So is a Joe Biden wave forming out there? Perhaps more importantly, has the drift toward right-wing authoritarianism that Donald Trump’s ascendancy seemed to herald been checked?
Of course it’s early, and many key national elections — in Germany and France, for example — lie in the future. But voting in the Netherlands last week and recent state elections in Germany and Australia point to a covid-era seriousness about government’s responsibilities, a search for democratic stability after a series of right-wing uprisings, and a redefining of progressive politics in a green direction.
Taken together, these things don’t necessarily suggest a Biden wave, but they do point toward the same sensibility that led to his election. Activism with a moderate tone, competence and focus in ending the pandemic, alertness about climate change — these approaches are being embraced by the center-left, but also by parts of the moderate right.
Here’s the most striking fact about the Dutch vote, two state elections in Germany and an election in Western Australia: The incumbents did well in all of them. And while parties of the far right in the Netherlands and Germany held their own — advancing a bit in the Netherlands, moving backward in Germany — their surge has been checked. They are no longer, as they were in the Trump years, at the center of the news.
In the Netherlands, Mark Rutte and his center-right VVD (from the Dutch name the People’s Party for Freedom and Democracy) topped the list of 37 parties that contested last week’s election. Rutte, one of Europe’s longest-serving leaders, will be forming his fourth coalition government. While his handling of the pandemic was far from perfect, he was seen as safe and experienced. That was enough this year for a sizable plurality of the electorate.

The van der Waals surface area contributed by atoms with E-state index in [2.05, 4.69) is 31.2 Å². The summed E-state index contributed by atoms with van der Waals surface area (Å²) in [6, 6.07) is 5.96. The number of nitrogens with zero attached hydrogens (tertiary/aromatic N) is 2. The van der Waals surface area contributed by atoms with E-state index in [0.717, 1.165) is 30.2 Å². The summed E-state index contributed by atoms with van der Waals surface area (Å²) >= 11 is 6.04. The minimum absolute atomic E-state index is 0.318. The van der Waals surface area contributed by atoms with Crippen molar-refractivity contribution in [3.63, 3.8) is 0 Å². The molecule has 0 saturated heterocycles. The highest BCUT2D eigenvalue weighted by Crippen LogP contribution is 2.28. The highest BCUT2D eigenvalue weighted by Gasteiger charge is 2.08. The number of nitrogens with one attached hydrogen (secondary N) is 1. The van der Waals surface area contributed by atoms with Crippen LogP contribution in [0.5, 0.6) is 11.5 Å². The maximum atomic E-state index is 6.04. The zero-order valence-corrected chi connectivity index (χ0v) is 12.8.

This feels more like projection of desire than reality. In France, Macron is running for reelection by charging far to the right on cultural issues, claiming critical race theory is an attack on the French state. And this is the party that is going to be the further left of the final two parties. You have Brazil. You have India. You have the military coup in Myanmar. There’s Turkey and Hungary and Poland.
I’d like to think that COVID will lead to a re-engagement with liberal government values too. But I don’t see any real evidence of it on a global scale yet, that’s for sure. And once the pandemic is beaten back, people will likely forget its lessons soon enough. After all, there might be immigrants at the border or something.